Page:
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ENGLISH 2023 was a year of remarkable change and innovation in the English Department. We welcomed seven new teachers to the team whose considerable experience and energy contributed greatly to the English Department’s culture. With them and our more established staff working together, we were able to reinvigorate the curriculum (particularly as we embraced the AC v.9 and look forward to the MYP), broaden our academic and pastoral outlook, and establish robust and visionary goals for 2022 – 2023. Last academic year, we introduced the Learner Portfolio as a space to develop students’ critical thinking, writing, and cognitive processing skills. Inspired by the IBDP Learner Portfolio and movements in global educational landscapes more broadly, the CGS 7 – 10 Learner Portfolio revealed more and more, in 2022, its potential to grow student capacity in thinking, writing, and reading. The Learner Portfolio has become a fundamental instrument of collaboration wherein teachers and students can target areas for improvement, develop conceptual engagement, promote the individual’s voice, and be an increasingly inclusive assessment tool. Writing was not the only area of focus in 2022; strong, elegant, distinctive writing is the product of practice and regular reading. To promote active reading in 2022, the Years 7 – 10 English courses required a considerable reading commitment from all students, over and above their prescribed reading lists. The supplementary reading text lists elevated the understanding of story and fostered an appreciation of narrative. They also provided a greater diversity of student exposure to varying styles, cultural discourses and genres. The lists were developed to strengthen the skills of all students who embark on the HSC and IB English curricula. Of course, the 2021 HSC and IB English academic results were amongst the highest on the school’s records. This is a testament to our students’ commitment, the strength of our English articulation of senior programmes, and our teachers’ expertise and tireless efforts. The IBDP team underwent considerable change over the course of 2022 as we said goodbye to two of our team, Hannah Lendon (Assistant Head of English) and Amy Lomas (Extended Essay Coordinator), and we engaged in the first offering of Language A: School Supported Self-Taught IBDP courses. The English Department will continue to support students’ engagement with literature in their mother tongue into the future, and we are so far very proud of our students’ results. However, the students who are just beginning their journeys in language and literature must inspire us the most. These young people stretch their reading and writing beyond the confines of curriculum and academic requirements, where we see the real power of the written and spoken word. And no more was this more evident than the achievements of our competition students, such as Hugo Carpay (Year 7), who was awarded first place in the “Pens Against Poverty” short story writing competition by the Governor General at Government House. We are sure he will be the first of many award-winning writers and readers who emerge from CGS.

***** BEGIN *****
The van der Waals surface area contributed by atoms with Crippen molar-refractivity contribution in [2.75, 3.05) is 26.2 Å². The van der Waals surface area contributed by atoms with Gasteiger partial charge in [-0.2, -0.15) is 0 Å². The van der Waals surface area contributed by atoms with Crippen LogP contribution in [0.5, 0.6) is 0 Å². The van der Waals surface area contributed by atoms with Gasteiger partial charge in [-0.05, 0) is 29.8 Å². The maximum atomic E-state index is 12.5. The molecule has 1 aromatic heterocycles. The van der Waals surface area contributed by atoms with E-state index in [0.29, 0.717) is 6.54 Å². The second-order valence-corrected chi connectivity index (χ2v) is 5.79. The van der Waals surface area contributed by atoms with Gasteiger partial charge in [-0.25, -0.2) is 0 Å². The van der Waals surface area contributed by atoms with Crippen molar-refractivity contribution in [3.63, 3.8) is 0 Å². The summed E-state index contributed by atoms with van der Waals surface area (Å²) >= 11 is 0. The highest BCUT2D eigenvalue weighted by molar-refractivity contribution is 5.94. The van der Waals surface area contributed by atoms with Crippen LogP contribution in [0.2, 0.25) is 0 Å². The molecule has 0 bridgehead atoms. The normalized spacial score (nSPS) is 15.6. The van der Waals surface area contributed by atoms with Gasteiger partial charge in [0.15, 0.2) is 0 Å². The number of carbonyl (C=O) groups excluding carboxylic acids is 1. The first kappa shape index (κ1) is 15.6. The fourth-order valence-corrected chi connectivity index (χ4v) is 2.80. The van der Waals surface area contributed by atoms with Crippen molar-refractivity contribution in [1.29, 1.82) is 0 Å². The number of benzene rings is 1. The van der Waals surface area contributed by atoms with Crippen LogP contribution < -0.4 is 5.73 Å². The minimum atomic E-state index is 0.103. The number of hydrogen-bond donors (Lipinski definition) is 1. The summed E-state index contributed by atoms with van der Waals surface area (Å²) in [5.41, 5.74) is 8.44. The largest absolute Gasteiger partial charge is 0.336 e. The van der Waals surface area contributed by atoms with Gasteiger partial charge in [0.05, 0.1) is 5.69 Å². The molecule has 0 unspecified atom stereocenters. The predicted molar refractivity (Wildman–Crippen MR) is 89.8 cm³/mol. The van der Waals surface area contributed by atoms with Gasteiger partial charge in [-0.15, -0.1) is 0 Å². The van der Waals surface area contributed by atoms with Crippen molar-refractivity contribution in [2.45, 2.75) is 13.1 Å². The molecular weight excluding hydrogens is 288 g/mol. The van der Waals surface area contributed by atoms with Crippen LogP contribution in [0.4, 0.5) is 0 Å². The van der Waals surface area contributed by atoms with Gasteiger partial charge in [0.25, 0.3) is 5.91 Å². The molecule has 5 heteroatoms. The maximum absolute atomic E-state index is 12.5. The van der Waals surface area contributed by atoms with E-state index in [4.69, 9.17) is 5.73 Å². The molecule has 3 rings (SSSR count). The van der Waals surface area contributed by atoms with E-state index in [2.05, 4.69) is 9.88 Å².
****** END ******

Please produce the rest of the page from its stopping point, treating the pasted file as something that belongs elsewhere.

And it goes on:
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ART, DESIGN & TECHNOLOGY • In 2022 we have continued to expand on the courses offered with the first Year 12 HSC Textiles and Design class. Year 12 IB Design and Technology has also rerun with the first class since 2019. We offered 20 courses across Visual Arts and Design this year and will continue to do so next year. • We have re-connected with the ANU School of Art and their Emerging Arts Support Scheme. Caitlin Dominey and Kate Deeves visited the pre-exhibition opening and awarded the Canberra Grammar Artist in Residence Award to Juliette Baxter and Niamb Armstrong. They will work alongside staff and students using the ADT facilities next year and run workshops for students. • This year Xavier Wiencke entered the UC Faculty of Arts and Design competition and was a finalist. • We organised a range of experiences for students outside the classroom, including excursions for Years 8, 9 and 10 to the National Gallery of Australia, National Museum of Australia, Questacon, Botanical Gardens and the Portrait Gallery. The Year 10 Design and Technology students were fortunate to participate in a workshop organised through Culture on the Move and run by Veronica Jordan, a Kalkadoon Pitta Pitta woman who is a professional weaver and artist. The workshop was hands-on and allowed students to gain an understanding of and connect with indigenous culture. This workshop was part of the Semester 2 Year 10 Design and Technology unit. • This Year saw two very successful Year 12 Exhibitions with the Year 12 HSC Design, Textiles and Visual Arts students, along with the IB Design students exhibiting work in the ADT building, which transformed into an exhibition space. The Year 12 IB Visual Arts students exhibited their work in the new Atrium of the Snow Concert Hall. Students and families attended both exhibitions and celebrated their achievements. • Year 7 – 11 works from the department were exhibited in week 4 of Term 4 across the school to celebrate the work produced in the Art Design and Technology department, with work displayed in the Atrium of the Snow Concert Hall, ADT Building and the Administration Building. • As part of our professional development programme within the department, we created student surveys consistent across the department to collect feedback from the students in relation to the courses we are offering. This was completed in Semester 1, and this data was used to reflect and modify courses where needed. Professional development was run on the latest computer manufacturing facilities we have at the school. We then embedded these into our teaching programmes from Years 7 – 10 to help build students’ skills for senior courses. Megan Detering participated in the HSC Design and Technology marking for this year and ran two workshops with staff on her experience as a marker. This was a valuable experience for Megan and the whole department. Yumi Young participated in a two-day workshop run by NESA on Visual Arts HSC marking processes, and Yumi has shared these insights with the staff. Along with this, we had staff participate in IB training, ACARA version 9 training and Design and Visual Arts teachers association workshops. • This year, we farewelled Kath Podger, who worked as the Assistant Head of Art Design and Technology and Visual Arts teacher from 2019 – 2022 and Colin McAlister, who worked as a Technical Assistant for the Art Design and Technology Department from 2018 – 2022 after spending 2013 – 2017 working in the maintenance team. We welcomed Caitlin Dominey as a new staff member to the department who joined at the end of Term 2 as a Visual Arts teacher. She comes from Western Australia, where she worked as a teacher and was in the arts industry and brings a diverse range of experience to the role and has been an asset to the team.